In his book “Better Together”, Rick Warren says: “God intended our prayer to be a priority, not a postscript. In many churches and small groups, prayer is like the singing of the national anthem at a sporting event: we wouldn’t dream of starting without it, but it has little relevance to the main event.” As he points out, this contrasts sharply with the practice of the early Christians, who “all met together continually for prayer” (Acts 1:14). And Paul instructed Christians at Colossae to “devote themselves to prayer” (Col. 4:2).

However, Warren admits, and our own experience confirms, that being devoted to prayer and learning to pray is not easy. Even Jesus’ first disciples sensed their own inadequacy in this area and went to Jesus with the request “Lord, teach us to pray.” (Lk. 11:1) In response, Jesus gave them the words of the prayer we usually call the Lord’s Prayer.

I don’t believe Jesus’ intention was to simply give them a set of words to be used as a fixed liturgy. Jesus even warned them about “vain repetition” (Mt. 6:7). While it is certainly beneficial to thoughtfully pray the prayer together during our gatherings, using it as a model prayer is even more so. Jesus gave the prayer to his disciples as a model for their prayers and to help them with their desire to learn how to pray.

Martin Luther used and advocated the use of the Lord’s Prayer in this way. We know this from an illuminating letter he wrote to Peter Beskendorf, his barber, after he asked Luther for a simple way to pray. Peter was a devout though flawed man. While intoxicated at a family meal, he stabbed his son-in-law to death. Partly through Luther’s intervention Peter was exiled rather than executed, but endured difficult final years. However, he took with him into exile Luther’s letter with its rich and practical guidelines for prayer.

As a part of twice-daily prayer, Luther advised praying each petition of the Lord’s Prayer, paraphrasing and personalising each with one’s own needs and concerns. Luther gave examples but emphasised that his actual words shouldn’t be recited, because that would defeat the purpose of the exercise. Luther says that he himself would not paraphrase the Lord’s Prayer the same way on each occasion. “I do not bind myself to such words or syllables, but say my prayers in one fashion today, in another tomorrow, depending on my mood and feeling.”

Belinda and I are currently preaching a series on the Lord’s Prayer in the hope that together we may all learn more about prayer and its practice. The series, commenced last week, will straddle the special services and workshops where guest speakers will be contributing to our Church Review. The timing is quite intentional. We are convinced of the need for the Review to be surrounded and accompanied by prayer.

J.I Packer and Carolyn Nystrom have written a book on prayer entitled “Finding Our Way through Duty to Delight”. That expresses my desire for myself, and for you, in relation to prayer. Lord, teach us how to pray.



Belinda Groves – 16 July 2017

Dear Friends

This week I’ve been reading a little book called Following Jesus: Finding and Fostering Hope on a Cosmic Scale. The back jacket promises that this is a book you could place in the hands of a friend with no previous knowledge of Jesus – that it uses fresh, clarifying images to talk about God – and so far it has been pretty good. I’d recommend it, too.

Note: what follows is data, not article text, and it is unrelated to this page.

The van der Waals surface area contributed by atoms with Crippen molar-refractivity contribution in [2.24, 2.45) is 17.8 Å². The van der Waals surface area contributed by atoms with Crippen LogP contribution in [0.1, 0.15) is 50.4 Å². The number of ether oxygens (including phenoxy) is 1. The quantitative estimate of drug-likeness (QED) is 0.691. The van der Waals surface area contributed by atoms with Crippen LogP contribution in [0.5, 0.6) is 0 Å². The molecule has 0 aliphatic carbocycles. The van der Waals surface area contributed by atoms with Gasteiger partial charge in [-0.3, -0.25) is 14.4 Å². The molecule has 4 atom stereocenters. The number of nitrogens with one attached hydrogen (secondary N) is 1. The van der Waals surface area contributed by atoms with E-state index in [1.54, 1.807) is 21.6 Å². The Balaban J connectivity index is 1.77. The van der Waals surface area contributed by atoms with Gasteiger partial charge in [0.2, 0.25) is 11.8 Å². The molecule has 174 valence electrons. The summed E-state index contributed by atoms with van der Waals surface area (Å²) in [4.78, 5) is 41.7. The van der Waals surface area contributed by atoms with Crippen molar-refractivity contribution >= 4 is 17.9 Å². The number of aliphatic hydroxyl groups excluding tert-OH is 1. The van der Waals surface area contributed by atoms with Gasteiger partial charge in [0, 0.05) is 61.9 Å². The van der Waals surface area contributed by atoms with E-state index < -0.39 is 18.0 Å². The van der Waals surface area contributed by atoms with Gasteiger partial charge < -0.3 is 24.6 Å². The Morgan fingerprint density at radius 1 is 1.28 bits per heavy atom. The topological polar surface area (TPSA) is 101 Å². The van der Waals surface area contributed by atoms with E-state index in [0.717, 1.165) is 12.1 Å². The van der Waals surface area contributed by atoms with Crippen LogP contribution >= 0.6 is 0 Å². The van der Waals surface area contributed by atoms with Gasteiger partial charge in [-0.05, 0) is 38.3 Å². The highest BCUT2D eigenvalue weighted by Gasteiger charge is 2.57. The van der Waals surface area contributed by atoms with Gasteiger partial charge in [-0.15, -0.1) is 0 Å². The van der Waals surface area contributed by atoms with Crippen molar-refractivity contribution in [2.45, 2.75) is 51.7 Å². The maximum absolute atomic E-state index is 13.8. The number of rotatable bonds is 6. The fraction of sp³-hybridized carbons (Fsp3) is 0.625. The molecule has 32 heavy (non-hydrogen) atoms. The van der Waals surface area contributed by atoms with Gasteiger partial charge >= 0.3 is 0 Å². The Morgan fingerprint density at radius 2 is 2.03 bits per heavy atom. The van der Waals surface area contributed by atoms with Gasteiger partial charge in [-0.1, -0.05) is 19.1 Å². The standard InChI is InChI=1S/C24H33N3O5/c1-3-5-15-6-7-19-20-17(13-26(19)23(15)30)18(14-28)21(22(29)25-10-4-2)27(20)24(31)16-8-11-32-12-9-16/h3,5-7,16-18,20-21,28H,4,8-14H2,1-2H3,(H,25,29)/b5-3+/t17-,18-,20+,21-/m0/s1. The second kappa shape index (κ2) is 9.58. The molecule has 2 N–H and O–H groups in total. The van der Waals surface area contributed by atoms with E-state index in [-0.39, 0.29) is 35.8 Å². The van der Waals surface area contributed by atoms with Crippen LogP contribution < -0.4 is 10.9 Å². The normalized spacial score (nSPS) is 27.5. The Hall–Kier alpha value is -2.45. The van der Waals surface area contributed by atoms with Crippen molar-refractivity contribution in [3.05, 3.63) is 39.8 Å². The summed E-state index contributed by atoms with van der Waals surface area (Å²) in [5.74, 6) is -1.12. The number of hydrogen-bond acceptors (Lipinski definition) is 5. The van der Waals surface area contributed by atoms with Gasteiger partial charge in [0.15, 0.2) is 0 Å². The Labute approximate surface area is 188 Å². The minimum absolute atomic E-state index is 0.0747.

As I am preaching on prayer today (and planning to carry the themes of the Lord’s Prayer through the next few weeks, interspersing them with the speakers that are part of the church review) I wanted to invite any of you who wished to come – regularly or just occasionally – to the Wednesday group meeting 8:30-9:30am in the church. (Yes, I know it looks cold, but the prayer does fire us up!)

And I appreciated the very practical, down-to-earth advice that Allan Demond gives in the book about praying with others.

Learn to pray aloud with others. This is challenging for some because it feels like public speaking, but if you persevere you will soon find it easier. You can start by simply praying a short sentence or just a few words. Remember that Jesus did not appreciate longwinded show-off prayers. Talk to God, not to the people in the room, and take all the time you need to get your thoughts out…
If you need inspiration and a prompt, use your Bible. Chose a passage that speaks to you, keep it open in front of you and pray those ideas. You might simply pray, ‘Lord help me to do what this verse says’ and read the verse. It is important to learn to pray with other because… listening to the prayers of faith-filled people will embolden you….[and] your faith will be a gift to them.

A lot of what he says I’ve found to be true in the practice of our group.

Now it would be wonderful to have more people come on Wednesday mornings, but Allan Demond makes another practical; suggestion that some of you in this church might like to take up.

Invite the prayers of other people even when you cannot assemble to pray. When distance and diaries make face-to-face meetings impossible, we can still be with each other in spirit.

Please feel welcome to come on a Wednesday, but if you would like to covenant to pray that morning, from 8:30-9:30am, it would also be wonderful to have you join us in this way.

Teach us to pray, the disciples, asked and that is our request, too.


9 July 2017 – John Morrison

Today is the culmination of NAIDOC Week (National Aborigines and Islanders Day Observance Committee), held in July each year to celebrate the history, culture and achievements of Aboriginal and Torres Strait Islander peoples. Last Sunday night at Prayers for Peace at Irene’s Place, Jeanette Mathews facilitated prayer for our indigenous people. So I thought today I’d share some of the information and prayer points from that night and invite your prayers and prayerful action too.

Here are 4 things we can learn (and pray about) from indigenous cultures1.

  1. The importance of care for the environment.

By incorporating indigenous views of the land into the way we care for the environment, we can be better stewards of the land.

  1. Preservation of language and history.

The NAIDOC theme this year is “Our Languages Matter”. It seeks to emphasise and celebrate the unique and essential role that indigenous languages play in cultural identity, linking people to their land, water, history and spirituality through story and song.